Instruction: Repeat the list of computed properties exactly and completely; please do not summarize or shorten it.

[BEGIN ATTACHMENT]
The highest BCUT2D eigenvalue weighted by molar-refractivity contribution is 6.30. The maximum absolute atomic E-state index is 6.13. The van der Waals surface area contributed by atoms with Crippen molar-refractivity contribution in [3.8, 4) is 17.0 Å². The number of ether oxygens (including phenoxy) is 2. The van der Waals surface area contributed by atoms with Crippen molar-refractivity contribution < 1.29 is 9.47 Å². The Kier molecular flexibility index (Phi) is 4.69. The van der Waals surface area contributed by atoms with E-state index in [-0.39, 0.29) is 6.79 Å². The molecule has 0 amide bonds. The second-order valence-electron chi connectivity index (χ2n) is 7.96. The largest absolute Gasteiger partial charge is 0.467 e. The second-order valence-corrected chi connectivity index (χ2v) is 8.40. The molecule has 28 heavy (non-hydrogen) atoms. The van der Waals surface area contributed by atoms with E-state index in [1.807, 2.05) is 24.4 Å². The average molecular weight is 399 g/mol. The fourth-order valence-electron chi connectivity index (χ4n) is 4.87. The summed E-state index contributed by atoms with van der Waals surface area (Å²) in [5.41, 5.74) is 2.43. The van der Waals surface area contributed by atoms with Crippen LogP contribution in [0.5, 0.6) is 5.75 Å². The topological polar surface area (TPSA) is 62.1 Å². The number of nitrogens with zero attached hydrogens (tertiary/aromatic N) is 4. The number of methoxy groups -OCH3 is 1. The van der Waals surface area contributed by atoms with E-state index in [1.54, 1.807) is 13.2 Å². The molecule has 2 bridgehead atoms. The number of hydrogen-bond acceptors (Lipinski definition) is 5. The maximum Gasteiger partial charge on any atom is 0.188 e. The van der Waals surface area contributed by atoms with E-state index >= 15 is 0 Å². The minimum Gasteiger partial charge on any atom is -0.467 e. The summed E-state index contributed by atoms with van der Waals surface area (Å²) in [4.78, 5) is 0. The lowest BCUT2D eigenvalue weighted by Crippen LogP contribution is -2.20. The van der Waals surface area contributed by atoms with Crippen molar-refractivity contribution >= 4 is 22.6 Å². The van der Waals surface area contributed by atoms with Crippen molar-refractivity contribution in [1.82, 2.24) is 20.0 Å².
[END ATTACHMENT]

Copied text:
The highest BCUT2D eigenvalue weighted by molar-refractivity contribution is 6.30. The maximum absolute atomic E-state index is 6.13. The van der Waals surface area contributed by atoms with Crippen molar-refractivity contribution in [3.8, 4) is 17.0 Å². The number of ether oxygens (including phenoxy) is 2. The van der Waals surface area contributed by atoms with Crippen molar-refractivity contribution < 1.29 is 9.47 Å². The Kier molecular flexibility index (Phi) is 4.69. The van der Waals surface area contributed by atoms with E-state index in [-0.39, 0.29) is 6.79 Å². The molecule has 0 amide bonds. The second-order valence-electron chi connectivity index (χ2n) is 7.96. The largest absolute Gasteiger partial charge is 0.467 e. The second-order valence-corrected chi connectivity index (χ2v) is 8.40. The molecule has 28 heavy (non-hydrogen) atoms. The van der Waals surface area contributed by atoms with E-state index in [1.807, 2.05) is 24.4 Å². The average molecular weight is 399 g/mol. The fourth-order valence-electron chi connectivity index (χ4n) is 4.87. The summed E-state index contributed by atoms with van der Waals surface area (Å²) in [5.41, 5.74) is 2.43. The van der Waals surface area contributed by atoms with Crippen LogP contribution in [0.5, 0.6) is 5.75 Å². The topological polar surface area (TPSA) is 62.1 Å². The number of nitrogens with zero attached hydrogens (tertiary/aromatic N) is 4. The number of methoxy groups -OCH3 is 1. The van der Waals surface area contributed by atoms with E-state index in [1.54, 1.807) is 13.2 Å². The molecule has 2 bridgehead atoms. The number of hydrogen-bond acceptors (Lipinski definition) is 5. The maximum Gasteiger partial charge on any atom is 0.188 e. The van der Waals surface area contributed by atoms with E-state index >= 15 is 0 Å². The minimum Gasteiger partial charge on any atom is -0.467 e. The summed E-state index contributed by atoms with van der Waals surface area (Å²) in [4.78, 5) is 0. The lowest BCUT2D eigenvalue weighted by Crippen LogP contribution is -2.20. The van der Waals surface area contributed by atoms with Crippen molar-refractivity contribution >= 4 is 22.6 Å². The van der Waals surface area contributed by atoms with Crippen molar-refractivity contribution in [1.82, 2.24) is 20.0 Å².